Matters discussed with your psychiatrist are protected by laws insuring your right to privacy. In most cases, your psychiatrist is prohibited from disclosing information about your case without your written consent, and with your written consent, can discuss information about your case only to the extent you authorize.
Those cases where information may be disclosed without your consent are limited to the following:
- When child abuse is known or suspected.
- When the abuse of an elderly or dependent person is known or suspected.
- If there is a situation that is potentially life threatening.
- When records are subpoenaed by the court.
- When you divulge an intent to harm someone else.
- Correspond with other treaters for coordination of care.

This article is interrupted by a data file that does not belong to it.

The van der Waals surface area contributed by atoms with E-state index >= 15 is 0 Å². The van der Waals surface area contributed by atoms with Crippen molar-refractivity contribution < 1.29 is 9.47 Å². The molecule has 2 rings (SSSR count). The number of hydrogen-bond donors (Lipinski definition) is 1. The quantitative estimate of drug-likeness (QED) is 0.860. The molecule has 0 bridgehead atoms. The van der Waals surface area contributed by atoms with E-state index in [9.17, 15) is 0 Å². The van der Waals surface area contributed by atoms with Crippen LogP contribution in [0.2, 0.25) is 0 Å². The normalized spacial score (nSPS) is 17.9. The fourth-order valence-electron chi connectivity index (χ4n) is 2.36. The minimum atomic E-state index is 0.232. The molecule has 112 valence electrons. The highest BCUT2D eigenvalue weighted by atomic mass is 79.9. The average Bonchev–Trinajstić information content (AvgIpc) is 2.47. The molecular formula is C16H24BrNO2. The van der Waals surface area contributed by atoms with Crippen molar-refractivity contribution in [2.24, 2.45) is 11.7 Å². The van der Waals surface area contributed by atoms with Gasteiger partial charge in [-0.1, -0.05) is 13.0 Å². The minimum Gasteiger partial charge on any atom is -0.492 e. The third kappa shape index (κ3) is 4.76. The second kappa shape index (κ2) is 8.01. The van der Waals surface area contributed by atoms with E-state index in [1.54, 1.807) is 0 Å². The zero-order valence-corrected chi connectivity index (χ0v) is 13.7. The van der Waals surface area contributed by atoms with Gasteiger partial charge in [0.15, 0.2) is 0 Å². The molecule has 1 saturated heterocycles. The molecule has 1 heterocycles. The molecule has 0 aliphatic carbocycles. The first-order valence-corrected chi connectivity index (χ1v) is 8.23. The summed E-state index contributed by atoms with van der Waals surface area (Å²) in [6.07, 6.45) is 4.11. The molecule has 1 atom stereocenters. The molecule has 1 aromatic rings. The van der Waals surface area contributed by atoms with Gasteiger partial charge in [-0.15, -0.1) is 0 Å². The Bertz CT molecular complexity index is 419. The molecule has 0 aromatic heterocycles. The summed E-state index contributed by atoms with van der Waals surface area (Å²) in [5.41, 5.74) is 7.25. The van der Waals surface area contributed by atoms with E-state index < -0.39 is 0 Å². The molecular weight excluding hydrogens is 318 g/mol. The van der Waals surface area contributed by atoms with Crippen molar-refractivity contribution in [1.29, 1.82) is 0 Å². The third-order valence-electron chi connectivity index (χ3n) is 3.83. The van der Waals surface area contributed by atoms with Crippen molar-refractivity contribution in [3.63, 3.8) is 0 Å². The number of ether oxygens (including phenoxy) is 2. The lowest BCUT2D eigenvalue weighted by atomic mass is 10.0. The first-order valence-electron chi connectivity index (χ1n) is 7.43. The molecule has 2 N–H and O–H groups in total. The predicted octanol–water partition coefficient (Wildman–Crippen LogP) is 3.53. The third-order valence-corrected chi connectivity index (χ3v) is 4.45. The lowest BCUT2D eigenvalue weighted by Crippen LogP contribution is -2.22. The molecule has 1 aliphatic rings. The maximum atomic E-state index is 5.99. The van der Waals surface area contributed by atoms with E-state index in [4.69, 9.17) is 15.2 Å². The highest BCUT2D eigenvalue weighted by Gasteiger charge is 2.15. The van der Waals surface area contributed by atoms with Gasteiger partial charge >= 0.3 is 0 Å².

Health Insurance Portability & Accountability Act (HIPAA): The Federal Government has enacted a law known as the Health Insurance Portability and Accountability Act of 1996. This law gives you, the client, several new rights concerning your health insurance information, for example, how it is used, whom it is disclosed to and how you may access it. As a private practitioner, I must comply with the rules set forth in this law. A part of this law requires me to make you aware of this new law and that you may request a copy of policies on HIPAA. Detailed information about HIPAA is available for you to read, and may be found in the Suite B and Suite C waiting areas.